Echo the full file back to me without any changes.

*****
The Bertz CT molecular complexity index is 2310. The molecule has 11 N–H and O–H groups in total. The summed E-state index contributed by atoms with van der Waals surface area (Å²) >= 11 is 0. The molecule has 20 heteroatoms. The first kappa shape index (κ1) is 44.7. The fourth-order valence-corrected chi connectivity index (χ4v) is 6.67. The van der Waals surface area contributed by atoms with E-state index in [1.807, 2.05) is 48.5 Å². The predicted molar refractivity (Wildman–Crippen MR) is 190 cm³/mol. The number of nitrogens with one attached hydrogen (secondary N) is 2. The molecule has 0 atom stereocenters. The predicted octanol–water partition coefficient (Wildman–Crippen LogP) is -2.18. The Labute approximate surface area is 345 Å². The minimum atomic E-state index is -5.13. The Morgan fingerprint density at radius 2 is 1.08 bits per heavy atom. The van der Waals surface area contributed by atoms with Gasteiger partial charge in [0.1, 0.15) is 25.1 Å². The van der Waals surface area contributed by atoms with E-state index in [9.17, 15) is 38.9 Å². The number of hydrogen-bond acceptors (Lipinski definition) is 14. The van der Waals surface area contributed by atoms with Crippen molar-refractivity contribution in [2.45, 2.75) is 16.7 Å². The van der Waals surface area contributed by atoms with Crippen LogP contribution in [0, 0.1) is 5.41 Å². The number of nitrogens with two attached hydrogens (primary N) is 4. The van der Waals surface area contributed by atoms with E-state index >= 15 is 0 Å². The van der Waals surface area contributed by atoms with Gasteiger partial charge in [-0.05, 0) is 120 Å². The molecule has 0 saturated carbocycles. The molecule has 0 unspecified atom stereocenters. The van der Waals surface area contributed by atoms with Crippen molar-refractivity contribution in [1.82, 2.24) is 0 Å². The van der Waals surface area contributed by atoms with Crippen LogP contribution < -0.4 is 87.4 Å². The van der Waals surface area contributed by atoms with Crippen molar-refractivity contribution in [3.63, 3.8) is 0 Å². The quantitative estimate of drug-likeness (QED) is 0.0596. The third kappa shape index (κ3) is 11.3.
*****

The Bertz CT molecular complexity index is 2310. The molecule has 11 N–H and O–H groups in total. The summed E-state index contributed by atoms with van der Waals surface area (Å²) >= 11 is 0. The molecule has 20 heteroatoms. The first kappa shape index (κ1) is 44.7. The fourth-order valence-corrected chi connectivity index (χ4v) is 6.67. The van der Waals surface area contributed by atoms with E-state index in [1.807, 2.05) is 48.5 Å². The predicted molar refractivity (Wildman–Crippen MR) is 190 cm³/mol. The number of nitrogens with one attached hydrogen (secondary N) is 2. The molecule has 0 atom stereocenters. The predicted octanol–water partition coefficient (Wildman–Crippen LogP) is -2.18. The Labute approximate surface area is 345 Å². The minimum atomic E-state index is -5.13. The Morgan fingerprint density at radius 2 is 1.08 bits per heavy atom. The van der Waals surface area contributed by atoms with Gasteiger partial charge in [0.1, 0.15) is 25.1 Å². The van der Waals surface area contributed by atoms with E-state index in [9.17, 15) is 38.9 Å². The number of hydrogen-bond acceptors (Lipinski definition) is 14. The van der Waals surface area contributed by atoms with Crippen molar-refractivity contribution in [2.45, 2.75) is 16.7 Å². The van der Waals surface area contributed by atoms with Crippen LogP contribution in [0, 0.1) is 5.41 Å². The number of nitrogens with two attached hydrogens (primary N) is 4. The van der Waals surface area contributed by atoms with E-state index >= 15 is 0 Å². The van der Waals surface area contributed by atoms with Gasteiger partial charge in [-0.05, 0) is 120 Å². The molecule has 0 saturated carbocycles. The molecule has 0 unspecified atom stereocenters. The van der Waals surface area contributed by atoms with Crippen molar-refractivity contribution in [1.82, 2.24) is 0 Å². The van der Waals surface area contributed by atoms with Crippen LogP contribution < -0.4 is 87.4 Å². The van der Waals surface area contributed by atoms with Crippen molar-refractivity contribution in [3.63, 3.8) is 0 Å². The quantitative estimate of drug-likeness (QED) is 0.0596. The third kappa shape index (κ3) is 11.3.